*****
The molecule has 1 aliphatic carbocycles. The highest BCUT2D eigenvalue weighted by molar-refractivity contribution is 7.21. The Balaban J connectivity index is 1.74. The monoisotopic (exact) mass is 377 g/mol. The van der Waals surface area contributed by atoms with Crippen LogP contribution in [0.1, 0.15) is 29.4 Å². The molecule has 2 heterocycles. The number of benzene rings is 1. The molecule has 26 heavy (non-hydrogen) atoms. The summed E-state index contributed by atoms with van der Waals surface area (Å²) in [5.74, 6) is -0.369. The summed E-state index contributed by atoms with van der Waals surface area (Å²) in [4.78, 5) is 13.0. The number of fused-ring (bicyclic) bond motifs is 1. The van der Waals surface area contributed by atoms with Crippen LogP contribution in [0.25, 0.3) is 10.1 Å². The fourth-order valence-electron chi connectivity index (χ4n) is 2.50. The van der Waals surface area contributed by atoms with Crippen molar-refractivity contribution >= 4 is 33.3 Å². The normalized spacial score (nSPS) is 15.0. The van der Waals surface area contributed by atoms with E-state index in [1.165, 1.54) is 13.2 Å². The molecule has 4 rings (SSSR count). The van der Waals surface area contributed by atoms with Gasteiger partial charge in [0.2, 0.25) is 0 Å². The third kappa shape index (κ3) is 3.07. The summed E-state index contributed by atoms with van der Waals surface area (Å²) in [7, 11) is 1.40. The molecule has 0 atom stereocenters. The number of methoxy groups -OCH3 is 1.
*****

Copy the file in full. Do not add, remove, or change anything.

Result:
The molecule has 1 aliphatic carbocycles. The highest BCUT2D eigenvalue weighted by molar-refractivity contribution is 7.21. The Balaban J connectivity index is 1.74. The monoisotopic (exact) mass is 377 g/mol. The van der Waals surface area contributed by atoms with Crippen LogP contribution in [0.1, 0.15) is 29.4 Å². The molecule has 2 heterocycles. The number of benzene rings is 1. The molecule has 26 heavy (non-hydrogen) atoms. The summed E-state index contributed by atoms with van der Waals surface area (Å²) in [5.74, 6) is -0.369. The summed E-state index contributed by atoms with van der Waals surface area (Å²) in [4.78, 5) is 13.0. The number of fused-ring (bicyclic) bond motifs is 1. The van der Waals surface area contributed by atoms with Crippen LogP contribution in [0.25, 0.3) is 10.1 Å². The fourth-order valence-electron chi connectivity index (χ4n) is 2.50. The van der Waals surface area contributed by atoms with Crippen molar-refractivity contribution >= 4 is 33.3 Å². The normalized spacial score (nSPS) is 15.0. The van der Waals surface area contributed by atoms with E-state index in [1.165, 1.54) is 13.2 Å². The molecule has 4 rings (SSSR count). The van der Waals surface area contributed by atoms with Gasteiger partial charge in [0.2, 0.25) is 0 Å². The third kappa shape index (κ3) is 3.07. The summed E-state index contributed by atoms with van der Waals surface area (Å²) in [7, 11) is 1.40. The molecule has 0 atom stereocenters. The number of methoxy groups -OCH3 is 1.